DME Supplier Has No PTAN
Certain disclaimers must be made when a supplier sells, without a PTAN, DME to a Medicare beneficiary. 42 U.S.C. §1395m(j)(4)(A) states that if a supplier furnishes DME to a Medicare beneficiary, for which no payment may be made because the supplier does not have a Medicare supplier number, then any expenses incurred for the DME will be the responsibility of the supplier. The beneficiary will have no financial responsibility for the expenses, and the supplier will refund any amounts collected from the beneficiary, unless before the DME was furnished, the beneficiary was informed that Medicare would not pay for the DME and the beneficiary agreed to pay for the item. Assume that a DME supplier, without a PTAN, desires to sell items for cash over the internet. The supplier’s web page should have the following in large bold type appear as soon as the customer clicks on a link to view DME….as well as immediately prior to check-out:
Notice to Medicare Beneficiaries. Medicare will pay for medical equipment and supplies only if a supplier has a Medicare supplier number. We do not have a Medicare supplier number. Medicare will not pay for any medical equipment and supplies we sell or rent to you. You will be personally and fully responsible for payment.
“Social media” is a way for people to communicate and interact online. Social media has been around since the dawn of the Internet, but in the last 10 years or so we have seen a surge in both the number and popularity of social media sites. The future of the DME industry is the servicing of the Boomers. Unlike their parents, Boomers are comfortable using social media. The forward-thinking DME supplier will utilize social media to (i) advertise to prospective customers, (ii) stay in touch with existing customers, and (iii) monitor patient outcomes.
Assume that XYZ Medical Equipment, Inc. (“XYZ”) is enrolled in Medicare as a non-participating supplier. As such, XYZ may choose either to accept or not accept assignment on Medicare claims on a claim-by-claim basis. If XYZ accepts assignment, it may not charge the beneficiary more than the Medicare fee schedule amount. Under the Affordable Care Act, beginning January 1, 2016, CMS must use the competitive bidding (“CB”) program pricing information to reduce DME fee schedule amounts for DME beneficiaries located outside of CBAs. Because of the reduction in reimbursement rates, XYZ may want to consider alternative business models.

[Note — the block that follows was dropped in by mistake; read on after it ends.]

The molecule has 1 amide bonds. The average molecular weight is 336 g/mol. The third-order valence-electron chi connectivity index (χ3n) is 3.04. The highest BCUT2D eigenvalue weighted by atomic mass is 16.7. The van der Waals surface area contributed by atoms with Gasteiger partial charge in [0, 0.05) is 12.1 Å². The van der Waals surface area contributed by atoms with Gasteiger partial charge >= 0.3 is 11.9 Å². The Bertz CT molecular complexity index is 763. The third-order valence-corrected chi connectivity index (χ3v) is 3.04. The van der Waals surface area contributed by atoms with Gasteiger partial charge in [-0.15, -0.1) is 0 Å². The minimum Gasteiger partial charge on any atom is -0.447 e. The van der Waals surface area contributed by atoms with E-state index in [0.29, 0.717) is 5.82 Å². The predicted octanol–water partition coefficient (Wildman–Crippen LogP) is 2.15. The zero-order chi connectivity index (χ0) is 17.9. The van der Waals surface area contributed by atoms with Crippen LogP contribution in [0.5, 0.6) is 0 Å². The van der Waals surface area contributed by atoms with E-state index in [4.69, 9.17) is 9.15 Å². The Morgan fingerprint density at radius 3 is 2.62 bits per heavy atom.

The Age Discrimination Act of 1975 generally prohibits age discrimination under any program receiving Federal financial assistance. Additionally, CMS has a specific anti-discrimination rule which states that CMS may terminate the agreement with any provider if CMS finds that the provider “places restriction on the persons it will accept for treatment and it fails either to exempt Medicare beneficiaries from those restrictions or apply them to Medicare beneficiaries the same as to all other persons seeking care.” Although the CMS anti-discrimination rule appears to only apply to “providers,” it is wise for “suppliers” to also adhere to its requirements.
Business Model No. 1
XYZ may desire to continue to offer the same products that it currently offers. For example, assume that XYZ currently offers products A, B, C, D, E, and F and accepts assignment from all payors, including Medicare, on items A through F. XYZ may desire to no longer accept Medicare assignment on products A, B, and C, but will continue to accept assignment from all non-Medicare payors for these items. XYZ may desire to continue to accept assignment from all payors, including Medicare, on items D, E, and F. Although XYZ will no longer accept Medicare assignment for items A, B, and C, it must still submit non-assigned claims on behalf of the Medicare beneficiary for these “cash pay” items.
Under this approach, the only criteria for determining when assignment for items A, B, and C will be accepted is based on the beneficiary’s payor. If the payor is Medicare, then XYZ will require that the beneficiary pay cash for items A, B, or C and will submit a non-assigned claim on the beneficiary’s behalf. If the payor is not Medicare, then XYZ will accept assignment for items A, B, or C from the payor. Structured in this manner, this approach poses significant risk of being found to discriminate against Medicare beneficiaries since the decision is based solely on the fact that Medicare is the payor. Therefore, it is unwise for XYZ to pursue this approach.
As an alternative, XYZ can create a policy that bases the acceptance of assignment decision on the expected amount of reimbursement for the particular item, not who the payor is. For example, XYZ’s policy for accepting assignment on item A may require a minimum reimbursement rate of $100, otherwise, the item will be treated as a “cash pay” item, regardless of the payor. Because the policy is being applied to Medicare beneficiaries the same as to all other persons seeking care, this model does not discriminate against Medicare patients.
Business Model No. 2